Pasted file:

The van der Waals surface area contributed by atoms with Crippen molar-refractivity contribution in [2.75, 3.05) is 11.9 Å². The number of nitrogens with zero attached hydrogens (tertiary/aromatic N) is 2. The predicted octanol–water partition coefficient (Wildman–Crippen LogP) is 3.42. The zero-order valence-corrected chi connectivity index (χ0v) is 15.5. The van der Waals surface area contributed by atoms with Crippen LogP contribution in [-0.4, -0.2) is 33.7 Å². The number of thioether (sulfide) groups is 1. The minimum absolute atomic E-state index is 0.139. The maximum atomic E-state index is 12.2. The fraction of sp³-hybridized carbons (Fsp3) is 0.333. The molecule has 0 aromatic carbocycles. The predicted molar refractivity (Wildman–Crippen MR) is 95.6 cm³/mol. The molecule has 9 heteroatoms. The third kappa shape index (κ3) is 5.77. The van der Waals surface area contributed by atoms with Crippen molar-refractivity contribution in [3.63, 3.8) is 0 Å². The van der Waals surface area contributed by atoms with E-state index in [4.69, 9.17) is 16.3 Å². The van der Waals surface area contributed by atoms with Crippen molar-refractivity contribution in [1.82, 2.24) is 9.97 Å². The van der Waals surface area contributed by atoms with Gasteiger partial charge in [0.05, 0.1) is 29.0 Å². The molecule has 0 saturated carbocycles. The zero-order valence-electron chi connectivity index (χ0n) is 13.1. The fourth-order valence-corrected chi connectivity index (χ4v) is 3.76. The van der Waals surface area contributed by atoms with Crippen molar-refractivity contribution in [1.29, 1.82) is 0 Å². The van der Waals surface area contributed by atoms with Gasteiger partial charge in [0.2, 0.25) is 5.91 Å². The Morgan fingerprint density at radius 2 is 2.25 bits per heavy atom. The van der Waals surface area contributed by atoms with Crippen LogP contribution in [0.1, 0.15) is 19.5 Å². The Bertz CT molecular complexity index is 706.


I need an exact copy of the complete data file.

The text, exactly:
The van der Waals surface area contributed by atoms with Crippen molar-refractivity contribution in [2.75, 3.05) is 11.9 Å². The number of nitrogens with zero attached hydrogens (tertiary/aromatic N) is 2. The predicted octanol–water partition coefficient (Wildman–Crippen LogP) is 3.42. The zero-order valence-corrected chi connectivity index (χ0v) is 15.5. The van der Waals surface area contributed by atoms with Crippen LogP contribution in [-0.4, -0.2) is 33.7 Å². The number of thioether (sulfide) groups is 1. The minimum absolute atomic E-state index is 0.139. The maximum atomic E-state index is 12.2. The fraction of sp³-hybridized carbons (Fsp3) is 0.333. The molecule has 0 aromatic carbocycles. The predicted molar refractivity (Wildman–Crippen MR) is 95.6 cm³/mol. The molecule has 9 heteroatoms. The third kappa shape index (κ3) is 5.77. The van der Waals surface area contributed by atoms with Crippen molar-refractivity contribution in [3.63, 3.8) is 0 Å². The van der Waals surface area contributed by atoms with E-state index in [4.69, 9.17) is 16.3 Å². The van der Waals surface area contributed by atoms with Crippen molar-refractivity contribution in [1.82, 2.24) is 9.97 Å². The van der Waals surface area contributed by atoms with Gasteiger partial charge in [0.05, 0.1) is 29.0 Å². The molecule has 0 saturated carbocycles. The zero-order valence-electron chi connectivity index (χ0n) is 13.1. The fourth-order valence-corrected chi connectivity index (χ4v) is 3.76. The van der Waals surface area contributed by atoms with Crippen molar-refractivity contribution in [1.29, 1.82) is 0 Å². The van der Waals surface area contributed by atoms with Gasteiger partial charge in [0.2, 0.25) is 5.91 Å². The Morgan fingerprint density at radius 2 is 2.25 bits per heavy atom. The van der Waals surface area contributed by atoms with Crippen LogP contribution in [0.1, 0.15) is 19.5 Å². The Bertz CT molecular complexity index is 706.